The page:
Support Local Journalism!        

Link to Owner Dr. Robert B. Pamplin Jr.



Hawthorne eatery takes fresh approach to Hawaiian staple

COURTESY: JANNIE HUANG - There's something on the Poke Mon menu for all fish lovers: Hawaiian ahi, garlic salmon, spicy yuzu albacore, kimchi tako, tofu and kale, and spicy ahi. Bowls can also be customizable.A lot of things have come together to make poke one of the hottest trends in Portland this week.

We’re not talking about the Nintendo game, Pokemon Go, the mania that’s sweeping the city and country faster than you can say Lillipup or Zigazoon.

We’re talking about the Southeast Portland Hawaiian-style poke restaurant — named Poke Mon — by sheer coincidence.

“We had no idea,” says Portland Chef Colin Yoshimoto, who was approached by the restaurant's three co-owners. “We found out about it on one of our first days.”

So what is poke (pronounced POH-kay)?

It’s the Hawaii-born, blue-collar fish-counter staple of fresh, cubed ahi, usually marinated in soy sauce and sesame oil with onion, green onion, ogo (seaweed) and chili pepper flakes.

It’s simple enough — and nostalgic, usually eaten cold with wooden chopsticks and reminiscent of island life at the beach — and Yoshimoto wants to keep it that way.

He created a menu of six types of poke bowls (poke on a bed of rice) that people can customize if they want brown rice or different sauces or toppings like fried garlic or bubu arare (toasted Japanese rice cracker balls).But basically, it’s fish and rice.

“I like everything to be thought out — cooking with intention,” says Hawaii-born Yoshimoto, soft-spoken, tattooed and a Portland resident since 2008. “Everything is there for a specific reason, to achieve a certain balance.”

TRIBUNE PHOTO: JENNIFER ANDERSON - Colin Yoshimoto, chef/co-owner of Poke Mon (middle, with his kitchen team around him), brings serious chops to the kitchen in his new Hawaiian-style venture. So far, Poke Mon has been going through about 30 pounds of fresh (not frozen) ahi each day, solely big-eye tuna from Hawaii that’s overnighted to Portland and sold within a day or two.

“It’s been selling out everyday; there’s no leftovers,” Yoshimoto says.

He serves another 15 pounds or so of albacore tuna from Hawaii and Oregon each day, and another 12 to 15 pounds of salmon per day — currently coho, but he’ll play with whatever’s seasonally available year-round.

This is Yoshimoto’s first restaurant, but he brings serious chops to the kitchen, with experience at top Asian spots Nodoguro, Nong’s Khao Man Gai, Departure, Mirakutei and the former Hiroshi’s.

Yoshimoto admits he was skeptical of the concept at first, when the partners — skateboarders Brent Atchley, Nicholas Hyde, Mike Chin — approached him.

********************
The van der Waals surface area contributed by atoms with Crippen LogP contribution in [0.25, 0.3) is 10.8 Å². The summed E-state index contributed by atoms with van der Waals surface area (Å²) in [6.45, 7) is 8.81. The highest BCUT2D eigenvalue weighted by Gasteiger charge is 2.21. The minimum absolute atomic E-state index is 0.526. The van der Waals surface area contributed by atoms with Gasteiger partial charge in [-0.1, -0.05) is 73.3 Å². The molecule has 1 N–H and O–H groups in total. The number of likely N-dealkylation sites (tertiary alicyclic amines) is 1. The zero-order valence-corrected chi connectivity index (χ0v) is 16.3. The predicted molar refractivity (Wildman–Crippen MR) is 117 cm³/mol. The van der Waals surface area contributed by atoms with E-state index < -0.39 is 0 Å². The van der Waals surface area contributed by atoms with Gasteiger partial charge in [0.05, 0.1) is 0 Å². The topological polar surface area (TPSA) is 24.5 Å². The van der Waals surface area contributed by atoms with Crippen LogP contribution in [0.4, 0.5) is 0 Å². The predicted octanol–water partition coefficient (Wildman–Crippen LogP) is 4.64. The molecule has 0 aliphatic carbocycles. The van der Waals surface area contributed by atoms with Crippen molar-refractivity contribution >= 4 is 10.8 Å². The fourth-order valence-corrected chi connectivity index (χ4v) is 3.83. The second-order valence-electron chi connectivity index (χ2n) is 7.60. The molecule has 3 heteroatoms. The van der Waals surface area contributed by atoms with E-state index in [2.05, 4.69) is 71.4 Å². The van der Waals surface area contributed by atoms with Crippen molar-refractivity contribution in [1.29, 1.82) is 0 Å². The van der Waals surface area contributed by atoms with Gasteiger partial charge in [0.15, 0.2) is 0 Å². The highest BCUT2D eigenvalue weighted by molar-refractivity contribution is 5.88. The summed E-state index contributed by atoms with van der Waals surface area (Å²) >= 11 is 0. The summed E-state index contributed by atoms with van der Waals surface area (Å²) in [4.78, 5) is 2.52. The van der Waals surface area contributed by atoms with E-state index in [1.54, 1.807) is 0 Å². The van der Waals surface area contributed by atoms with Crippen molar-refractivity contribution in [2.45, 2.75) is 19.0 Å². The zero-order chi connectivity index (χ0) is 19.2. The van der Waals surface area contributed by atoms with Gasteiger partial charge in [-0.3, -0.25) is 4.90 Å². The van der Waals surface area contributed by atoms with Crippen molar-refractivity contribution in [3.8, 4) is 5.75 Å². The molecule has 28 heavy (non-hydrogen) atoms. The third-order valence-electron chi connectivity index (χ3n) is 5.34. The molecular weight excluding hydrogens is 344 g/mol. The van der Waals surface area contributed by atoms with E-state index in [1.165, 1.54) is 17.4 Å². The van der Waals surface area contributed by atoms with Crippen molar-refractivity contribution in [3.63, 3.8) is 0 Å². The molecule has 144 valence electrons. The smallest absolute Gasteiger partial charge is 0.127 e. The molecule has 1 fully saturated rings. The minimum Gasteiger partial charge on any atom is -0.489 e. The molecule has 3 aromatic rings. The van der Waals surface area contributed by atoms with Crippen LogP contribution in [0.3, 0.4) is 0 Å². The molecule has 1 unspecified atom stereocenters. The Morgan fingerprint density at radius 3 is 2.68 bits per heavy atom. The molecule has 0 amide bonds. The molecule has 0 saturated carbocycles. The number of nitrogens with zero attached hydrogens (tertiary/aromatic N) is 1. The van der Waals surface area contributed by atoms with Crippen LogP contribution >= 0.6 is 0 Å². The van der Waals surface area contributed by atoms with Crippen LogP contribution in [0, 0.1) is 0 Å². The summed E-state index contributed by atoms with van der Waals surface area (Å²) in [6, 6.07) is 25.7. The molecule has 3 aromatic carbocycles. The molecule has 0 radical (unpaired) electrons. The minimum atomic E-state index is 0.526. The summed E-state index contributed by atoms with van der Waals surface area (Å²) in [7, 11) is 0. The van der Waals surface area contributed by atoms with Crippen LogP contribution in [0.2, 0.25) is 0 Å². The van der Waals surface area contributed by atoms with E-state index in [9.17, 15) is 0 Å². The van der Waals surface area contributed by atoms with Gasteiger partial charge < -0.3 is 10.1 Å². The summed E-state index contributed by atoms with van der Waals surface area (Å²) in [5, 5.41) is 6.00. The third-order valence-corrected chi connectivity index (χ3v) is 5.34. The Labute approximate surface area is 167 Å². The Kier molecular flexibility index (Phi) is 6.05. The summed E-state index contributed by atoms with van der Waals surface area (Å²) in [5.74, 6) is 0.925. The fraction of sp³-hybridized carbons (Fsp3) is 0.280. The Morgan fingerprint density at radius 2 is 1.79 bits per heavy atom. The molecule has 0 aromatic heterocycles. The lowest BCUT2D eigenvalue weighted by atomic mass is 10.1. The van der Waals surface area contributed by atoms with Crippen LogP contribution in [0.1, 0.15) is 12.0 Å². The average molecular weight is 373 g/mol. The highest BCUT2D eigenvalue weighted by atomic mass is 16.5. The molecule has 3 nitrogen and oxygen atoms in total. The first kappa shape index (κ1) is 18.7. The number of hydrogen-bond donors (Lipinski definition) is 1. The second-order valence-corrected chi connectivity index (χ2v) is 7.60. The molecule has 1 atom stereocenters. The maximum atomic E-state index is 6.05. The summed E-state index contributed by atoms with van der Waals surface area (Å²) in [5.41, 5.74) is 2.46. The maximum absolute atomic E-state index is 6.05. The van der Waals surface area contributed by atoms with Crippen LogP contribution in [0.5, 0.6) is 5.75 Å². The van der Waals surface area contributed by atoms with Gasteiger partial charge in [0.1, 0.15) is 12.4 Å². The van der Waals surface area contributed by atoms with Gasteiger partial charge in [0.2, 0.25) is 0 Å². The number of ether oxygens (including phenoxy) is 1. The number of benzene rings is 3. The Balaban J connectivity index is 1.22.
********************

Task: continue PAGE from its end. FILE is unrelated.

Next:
Basing it all on such premium ingredients “is a difficult concept to do right,” he says.

So the team took a scouting trip to Los Angeles, where poke has been a hot trend for the past few years, and tasted their way through the scene.

Even though the places they visited used fish that had been frozen to keep their costs under $10 per bowl, “every place had a line out the door,” Yoshimoto says.

He sought to bring a more chef-driven approach with Poke Mon, and worked with local purveyors to negotiate pricing.

“It would be much easier to do that (use frozen fish), and lower the price point. But if I’m going to do something, I’m going to do it as right as I can,” he says.

TRIBUNE PHOTO: JENNIFER ANDERSON - Poke Mon, at Southeast 14th and Hawthorne Boulevard, is the city's first stand-alone poke restaurant, although the craze has sprouted in other cities. Prices at Poke Mon range from $8.75 for a local tofu and organic kale bowl to $11.75 for the Hawaiian ahi, with a secret ingredient called inamona — toasted kukui nut oil — shipped directly from Yoshimoto’s dad in Hawaii.

A short list of sides such as mac salad, spicy cucumber salad and miso soup, $3 apiece, round out the menu.

So far the kimchi tako (steamed octopus), using Portland’s Choi’s Kimchi, is a standout, the sweet onion a perfect balance to the slight heat of the kimchee and chewiness yet silkiness of the fish.

The kimchi sauce soaks nicely into the rice, a premium Japanese brand called Koshikari, which is sweeter, softer and nuttier. Yoshimoto guesses he makes about 50 pounds of dry rice each day.

With its soft opening on July 7, the casual counter-service spot is now lunch only, with plans to expand to 11 a.m.-9 p.m. seven days a week on July 21.

Poke Mon is at 1485 S.E. Hawthorne Blvd.

For more:


Go to top